In the architectural and engineering world, as-built documents are typically created at the end of a project. In these cases, the as-built documents reflect what was built versus that which was originally designed.
Now fast forward several years to when a remodel or renovation is required. If reliable as-built documents are available from the time when the project was completed they may not accurately depict changes which occurred during the time between when the project was completed through current day; nevertheless, they do provide a valuable point of reference prior to the commencement of onsite due diligence. None of this is relevant if the project encompasses a total demolition of the entire foodservice operation; however, this is typically not a likely scenario as there are potentially valuable aspects of the current operation which may be considered for reuse (i.e. foodservice equipment/systems, beverage systems, ventilation elements, plumbing lines and electrical circuits).
As a renovation project evolves there is sometimes a disconnect between operations and ownership regarding what to demolish or sell/salvage versus what to keep and reuse. Operations usually proclaims that everything is broken or at the end of its useful life while ownership believes that everything can be reused as this was an existing, operating enterprise the day the operation closed. Usually the project budget is the primary determining factor directing a project but was the budget developed considering the reuse of equipment and if so has the existing elements been surveyed to determine what can truly be considered for reuse. This is where the foodservice consultant can provide real value.
As project scope and budgets are refined the foodservice design and consulting team should preform onsite due diligence to help determine what items should be considered for reuse in conjunction with the client’s culinary team and maintenance staff. This effort, although a cost to the client, typically nets several items which can be reused. Regardless of the consultant’s fee for this effort, it only takes identifying a few key items for reuse to more than cover the cost of the consultant’s service and provide tangible savings to the project. Equipment items are only one aspect of the onsite due diligence. A foodservice consulting firm who can identify and locate floor drains and floor sinks for reuse evaluation by the project engineers can further identify material cost savings and reduction in schedule if these various elements can be reused.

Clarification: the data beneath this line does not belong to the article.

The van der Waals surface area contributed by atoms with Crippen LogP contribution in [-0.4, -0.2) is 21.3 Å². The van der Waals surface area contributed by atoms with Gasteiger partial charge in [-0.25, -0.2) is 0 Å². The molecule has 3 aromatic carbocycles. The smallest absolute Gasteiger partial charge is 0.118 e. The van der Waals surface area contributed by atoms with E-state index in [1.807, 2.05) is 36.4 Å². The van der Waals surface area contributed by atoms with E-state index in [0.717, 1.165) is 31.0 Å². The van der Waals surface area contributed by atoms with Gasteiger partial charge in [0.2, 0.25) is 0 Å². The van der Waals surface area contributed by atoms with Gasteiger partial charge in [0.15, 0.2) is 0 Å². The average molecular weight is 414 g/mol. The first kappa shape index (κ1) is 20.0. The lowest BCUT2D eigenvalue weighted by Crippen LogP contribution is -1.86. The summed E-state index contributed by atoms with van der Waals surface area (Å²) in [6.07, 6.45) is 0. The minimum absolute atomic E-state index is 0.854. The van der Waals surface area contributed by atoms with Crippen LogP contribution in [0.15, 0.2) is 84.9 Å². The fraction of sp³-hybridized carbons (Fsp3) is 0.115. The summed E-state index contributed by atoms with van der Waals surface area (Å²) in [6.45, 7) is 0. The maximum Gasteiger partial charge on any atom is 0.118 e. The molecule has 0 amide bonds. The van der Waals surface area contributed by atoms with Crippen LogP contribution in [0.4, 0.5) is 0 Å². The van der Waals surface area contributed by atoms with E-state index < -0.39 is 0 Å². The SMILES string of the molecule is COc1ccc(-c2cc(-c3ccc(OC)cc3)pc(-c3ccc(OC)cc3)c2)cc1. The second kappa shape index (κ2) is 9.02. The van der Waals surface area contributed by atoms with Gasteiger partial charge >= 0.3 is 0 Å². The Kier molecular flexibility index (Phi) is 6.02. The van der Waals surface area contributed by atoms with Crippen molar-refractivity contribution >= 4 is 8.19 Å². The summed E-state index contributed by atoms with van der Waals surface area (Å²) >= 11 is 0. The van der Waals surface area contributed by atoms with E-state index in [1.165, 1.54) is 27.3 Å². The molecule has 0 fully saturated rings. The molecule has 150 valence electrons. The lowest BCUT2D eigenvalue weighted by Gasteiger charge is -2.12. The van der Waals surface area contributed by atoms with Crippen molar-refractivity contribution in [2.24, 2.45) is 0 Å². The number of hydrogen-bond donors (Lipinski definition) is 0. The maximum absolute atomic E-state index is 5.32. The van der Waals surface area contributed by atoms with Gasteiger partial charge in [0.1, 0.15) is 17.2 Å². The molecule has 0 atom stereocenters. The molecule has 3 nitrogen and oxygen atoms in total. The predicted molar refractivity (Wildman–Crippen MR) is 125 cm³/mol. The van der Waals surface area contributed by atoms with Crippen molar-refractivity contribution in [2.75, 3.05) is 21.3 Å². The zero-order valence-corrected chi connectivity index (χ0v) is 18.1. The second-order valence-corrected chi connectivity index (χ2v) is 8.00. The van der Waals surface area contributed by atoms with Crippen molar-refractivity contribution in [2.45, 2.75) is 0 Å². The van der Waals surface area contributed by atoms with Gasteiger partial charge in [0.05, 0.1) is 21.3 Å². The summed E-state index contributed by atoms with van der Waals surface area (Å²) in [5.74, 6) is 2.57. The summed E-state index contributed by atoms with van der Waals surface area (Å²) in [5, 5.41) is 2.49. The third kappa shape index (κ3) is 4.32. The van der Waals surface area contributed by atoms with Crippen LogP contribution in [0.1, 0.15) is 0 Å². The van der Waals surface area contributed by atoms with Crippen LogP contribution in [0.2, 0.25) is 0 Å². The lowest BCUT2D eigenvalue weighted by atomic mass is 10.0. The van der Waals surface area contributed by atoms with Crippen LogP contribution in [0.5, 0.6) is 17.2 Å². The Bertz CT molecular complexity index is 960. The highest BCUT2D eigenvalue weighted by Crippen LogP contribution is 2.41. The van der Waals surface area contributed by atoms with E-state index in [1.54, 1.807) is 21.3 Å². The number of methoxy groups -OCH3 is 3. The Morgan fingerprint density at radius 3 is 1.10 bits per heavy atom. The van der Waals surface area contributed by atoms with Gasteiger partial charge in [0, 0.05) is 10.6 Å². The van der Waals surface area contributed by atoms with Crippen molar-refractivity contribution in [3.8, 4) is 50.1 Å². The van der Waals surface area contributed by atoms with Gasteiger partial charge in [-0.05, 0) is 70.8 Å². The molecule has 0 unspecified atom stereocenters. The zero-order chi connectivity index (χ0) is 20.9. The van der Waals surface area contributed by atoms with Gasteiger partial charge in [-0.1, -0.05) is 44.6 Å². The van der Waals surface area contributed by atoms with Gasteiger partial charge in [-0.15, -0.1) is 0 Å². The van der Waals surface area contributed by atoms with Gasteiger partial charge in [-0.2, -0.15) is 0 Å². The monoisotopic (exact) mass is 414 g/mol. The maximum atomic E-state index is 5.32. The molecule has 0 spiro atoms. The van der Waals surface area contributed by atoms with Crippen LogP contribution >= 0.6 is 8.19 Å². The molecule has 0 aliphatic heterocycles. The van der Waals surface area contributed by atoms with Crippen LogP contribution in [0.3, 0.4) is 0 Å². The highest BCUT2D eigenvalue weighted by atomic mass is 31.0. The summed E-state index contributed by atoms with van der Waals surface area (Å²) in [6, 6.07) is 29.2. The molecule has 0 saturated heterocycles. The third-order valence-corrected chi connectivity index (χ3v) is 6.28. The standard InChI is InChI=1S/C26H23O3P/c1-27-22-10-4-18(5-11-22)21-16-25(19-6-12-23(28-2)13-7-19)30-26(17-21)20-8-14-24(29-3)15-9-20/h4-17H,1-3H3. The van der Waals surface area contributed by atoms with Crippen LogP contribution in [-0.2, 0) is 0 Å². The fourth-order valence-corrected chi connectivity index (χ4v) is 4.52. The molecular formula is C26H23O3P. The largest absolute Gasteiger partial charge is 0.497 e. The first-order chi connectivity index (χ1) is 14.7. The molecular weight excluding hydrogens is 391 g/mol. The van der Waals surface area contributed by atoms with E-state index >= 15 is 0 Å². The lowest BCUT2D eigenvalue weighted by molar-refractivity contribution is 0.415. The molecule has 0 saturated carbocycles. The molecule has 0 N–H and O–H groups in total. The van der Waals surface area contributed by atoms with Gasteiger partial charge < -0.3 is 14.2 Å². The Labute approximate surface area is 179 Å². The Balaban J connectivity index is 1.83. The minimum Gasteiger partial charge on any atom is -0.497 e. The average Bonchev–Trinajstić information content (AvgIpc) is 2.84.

The result of the due diligence effort by the foodservice consultant team should be the development of as-built documents which clearly delineate a plan with equipment schedule indicating the status of each item of food and beverage equipment and its final disposition (i.e. reuse in place, reuse but relocate per new design, sell or salvage and trash or scrap at the end of useful life). This data is then reflected in the new project documents showing which items are to be disposed of via demolition plans and which items are to be stored for reuse in the new operation.
Additional consideration should be given to documentation provided by the foodservice consulting team which indicates cost estimates for repairing and/or re-commissioning existing items to be reused. This aspect of the due diligence scope and process is very important to ensure budget is allocated to cover these potential costs. The foodservice consultant team should develop a schedule and matrix which clearly describes the intent for each equipment item. The as-built effort can absolutely save costs, materially help improve the project schedule and provide real value to the client.